ProxySG is experiencing high CPU loads even though throughput on the device is relatively low.
There are multiple factors that can lead to high CPU in SSL and Cryptography components. In this particular case the issue was caused by a lack of affinity on the load balancers.
Customer has multiple ProxySGs sitting behind a load balancer. The load balancer has no affinity set and is configured to share connections using a round robin algorithm.
Analysis showed that the SSL session cache on the ProxySGs was full, further analysis showed that the reason the cache was filling up was that the load balancers were not sending users back to the same ProxySG, but moving them from one proxy to another. As a result, the ProxySG was continuously having to, not only recreate new entries in the SSL session cache but complete a full SSL handshake as opposed to using the Session ID, as the original entries are invalidated once the user is moved to a different ProxySG.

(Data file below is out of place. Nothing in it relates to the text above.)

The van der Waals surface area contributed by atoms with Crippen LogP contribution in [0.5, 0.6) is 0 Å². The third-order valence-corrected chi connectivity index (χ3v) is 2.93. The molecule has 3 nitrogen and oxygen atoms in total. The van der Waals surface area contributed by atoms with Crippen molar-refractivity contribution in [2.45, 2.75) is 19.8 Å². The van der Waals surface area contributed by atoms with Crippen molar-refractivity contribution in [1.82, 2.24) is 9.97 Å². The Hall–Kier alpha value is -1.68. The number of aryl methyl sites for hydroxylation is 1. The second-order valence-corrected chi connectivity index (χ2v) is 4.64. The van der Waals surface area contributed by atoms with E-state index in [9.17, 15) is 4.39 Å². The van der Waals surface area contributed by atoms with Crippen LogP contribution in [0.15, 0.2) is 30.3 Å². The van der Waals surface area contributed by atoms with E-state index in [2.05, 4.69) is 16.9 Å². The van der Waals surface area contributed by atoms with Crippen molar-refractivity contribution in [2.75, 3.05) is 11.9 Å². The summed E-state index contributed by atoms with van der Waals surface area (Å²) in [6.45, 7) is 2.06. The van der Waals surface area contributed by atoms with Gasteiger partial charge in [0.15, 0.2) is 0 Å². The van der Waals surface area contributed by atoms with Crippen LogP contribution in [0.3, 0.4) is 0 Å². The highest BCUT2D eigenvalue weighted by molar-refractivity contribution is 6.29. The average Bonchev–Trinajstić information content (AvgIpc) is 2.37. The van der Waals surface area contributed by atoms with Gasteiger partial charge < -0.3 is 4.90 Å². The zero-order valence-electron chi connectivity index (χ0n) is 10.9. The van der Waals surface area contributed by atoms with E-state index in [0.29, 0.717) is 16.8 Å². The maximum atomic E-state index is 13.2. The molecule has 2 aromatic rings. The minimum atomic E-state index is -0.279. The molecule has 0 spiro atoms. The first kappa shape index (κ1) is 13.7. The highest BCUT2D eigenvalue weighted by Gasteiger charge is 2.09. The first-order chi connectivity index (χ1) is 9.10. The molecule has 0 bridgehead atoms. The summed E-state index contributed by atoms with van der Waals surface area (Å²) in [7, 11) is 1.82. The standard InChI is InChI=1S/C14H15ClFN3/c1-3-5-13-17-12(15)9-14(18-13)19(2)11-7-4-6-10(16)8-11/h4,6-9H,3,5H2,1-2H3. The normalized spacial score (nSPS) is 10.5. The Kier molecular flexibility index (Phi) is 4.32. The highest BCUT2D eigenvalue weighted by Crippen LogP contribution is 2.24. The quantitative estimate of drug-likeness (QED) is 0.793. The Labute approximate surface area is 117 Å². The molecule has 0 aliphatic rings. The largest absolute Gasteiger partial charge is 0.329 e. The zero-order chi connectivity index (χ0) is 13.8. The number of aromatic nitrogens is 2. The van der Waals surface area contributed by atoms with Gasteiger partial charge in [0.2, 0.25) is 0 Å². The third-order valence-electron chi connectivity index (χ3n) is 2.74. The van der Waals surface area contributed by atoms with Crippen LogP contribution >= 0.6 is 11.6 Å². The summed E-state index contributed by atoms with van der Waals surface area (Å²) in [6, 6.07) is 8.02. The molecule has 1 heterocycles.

The SSL session cache is used to help reduce CPU load on the ProxySG, however, it relies heavily on the fact that each connection can be uniquely identified (the session ID) and reused, (see RFC5246 for details on Session ID). If the load balancers are moving users between proxies we negate the efficiency of the session cache and this results in higher CPU and slower browsing speeds for the users.
To prevent this, load balancers should be configured so that the same user is always sent to the same ProxySG for as long as possible.
Currently the size of the SSL session cache is fixed and based on the specific model of ProxySG, the amount of memory dedicated to the SSL session cache is based on the amount of memory the ProxySG has installed, for example, a S500-10 will have approximately 110K of memory assigned to the session cache whereas the S500-30 will have approximately 220K.
Entries in the session cache have a time to live for 1 hour, again this setting cannot be modified.